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Tucson: Real Estate and Market Trends

Written by Than Merrill

The expansion of the economy has greatly influenced the direction of the Tucson housing market. Subsequently, the recent success of Tucson real estate is directly correlated to the economic improvements witnessed across the country. Tucson real estate had a good 2014 and this year shouldn’t be an exception. There is already a healthy amount of listings on the market because of the highly anticipated spring selling season. For what it is worth, the entire Southern Arizona housing market is off to a hot start.

Even though prices may have tempered as of late, the Tucson housing market was the beneficiary of significant appreciation over a three-year period. At a rate of 34.3%, homes in Tucson have appreciated more than 6% than that of the national average. It was that rate that served to pull the entire housing market out of a prolonged period of post-recession price weakness. Nevertheless, homes in the area are now worth an average of $176,100. On a national level, homes are worth about $216,567.

Tucson Real Estate Market Statistics

Data regarding the Tucson housing market

When the recession hit, a lot of the Arizona markets were hit the hardest. However, having said that, local markets only had one way to go: up. Tucson was one of the markets that took advantage of the economic expansion and ran with it. As a result, homeowners in the area have seen a lot of equity return to their properties. The following highlights how much equity has been gained relative to the year of the home’s purchase:

  • Homes purchased in the Tucson housing market one year ago have appreciated, on average, by $6,269. The national average was $12,783 over the same period.
  • Homes purchased in the Tucson housing market three years ago have appreciated, on average, by $51,253. The national average was $55,406 over the same period.
  • Homes purchased in the Tucson housing market five years ago have appreciated, on average, by $14,818. The national average was $49,675 over the same period.
  • Homes purchased in the Tucson housing market seven years ago have depreciated, on average, by $47,120. The national average saw an increase of $9,474 over the same period.
  • Homes purchased in the Tucson housing market nine years ago have depreciated, on average, by $33,480. The national average increased $3,419 over the same period.

No more than two-years ago, Tucson was on the list of best cities to find a job. However, as the wake of the recession still resonates across the country, the Tucson job market has seen its stock tumble. Job growth is well below that of both the state and national growth rates, of 2.0% and 1.9% respectively. Of particular concern, however, is the decline witnessed in population and household gains. Inefficiencies in both of these areas continue to dampen residential real estate activity.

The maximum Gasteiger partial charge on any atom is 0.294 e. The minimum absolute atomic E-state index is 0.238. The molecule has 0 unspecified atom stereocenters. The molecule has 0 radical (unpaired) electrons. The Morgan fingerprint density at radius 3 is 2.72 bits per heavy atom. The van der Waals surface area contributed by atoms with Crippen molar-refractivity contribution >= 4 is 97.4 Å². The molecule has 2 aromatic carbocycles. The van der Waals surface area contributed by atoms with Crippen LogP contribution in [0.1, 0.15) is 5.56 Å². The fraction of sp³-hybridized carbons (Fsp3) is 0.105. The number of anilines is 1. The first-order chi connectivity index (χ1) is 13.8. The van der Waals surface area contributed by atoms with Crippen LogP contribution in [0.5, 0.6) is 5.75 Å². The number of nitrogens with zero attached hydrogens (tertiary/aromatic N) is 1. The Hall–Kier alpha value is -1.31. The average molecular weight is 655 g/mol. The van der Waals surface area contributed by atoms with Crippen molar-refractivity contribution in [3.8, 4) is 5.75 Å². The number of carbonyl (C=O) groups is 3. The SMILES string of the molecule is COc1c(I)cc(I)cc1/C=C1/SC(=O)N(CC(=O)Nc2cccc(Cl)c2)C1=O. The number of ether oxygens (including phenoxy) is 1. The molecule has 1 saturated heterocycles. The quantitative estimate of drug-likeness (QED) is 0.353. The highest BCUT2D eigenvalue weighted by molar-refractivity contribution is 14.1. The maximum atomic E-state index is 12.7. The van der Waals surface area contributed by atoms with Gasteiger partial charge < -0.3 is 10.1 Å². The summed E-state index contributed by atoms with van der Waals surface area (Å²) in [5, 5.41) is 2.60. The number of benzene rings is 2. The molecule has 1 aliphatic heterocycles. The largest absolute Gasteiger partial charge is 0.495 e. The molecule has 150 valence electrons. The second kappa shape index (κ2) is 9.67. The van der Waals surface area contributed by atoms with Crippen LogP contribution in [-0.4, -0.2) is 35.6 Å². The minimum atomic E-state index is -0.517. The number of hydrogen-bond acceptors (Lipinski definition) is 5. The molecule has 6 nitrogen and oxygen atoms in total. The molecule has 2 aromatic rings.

Tucson’s unemployment rate is slightly higher than the national average, but has shown signs of improvement. In the past year alone, the Tucson unemployment rate has dropped from 7.1% to 6.0 percent. Comparatively, the national average is resting just under 6 percent. Fortunately, the Tucson job market is expected to grow in the coming year. Experts predict that the amount of jobs will increase and population growth will return to a healthy level. Local spending should, therefore, increase, supporting the Tucson housing market. Despite obvious headwinds, Tucson will continue to grow in 2015 and beyond.

Unlike its neighbors to the west (San Diego and Los Angeles), most of the Arizona housing markets remain relatively affordable. Even in the face of historically high appreciation rates, the Tucson housing market is more affordable than most others across the country. While below historical levels, the average homeowner in the United States can expect to put 16.3% of their income towards mortgage premiums. On the other hand, Tucson homeowners only allocate 10.8% of their income towards mortgage payments. With the free income, residents of Tucson are more inclined to inject money into the economy, allowing it to grow at a healthy pace.

Downtown Tucson, AZ skyline

While the economy in Tucson is currently facing an uphill battle, experts familiar with the local market are encouraged as to the direction it is heading. According to Zillow, the number of delinquent homes in Tucson represents approximately 4.2% of all homeowners. On a national level, owners behind on payments represent 6.4% of all homeowners. That said, delinquencies are less of a problem now than they were in the past. However, homeowners that are actually underwater are another concern. More than a quarter of the homeowners in the Tucson metro area owe more than their home is worth.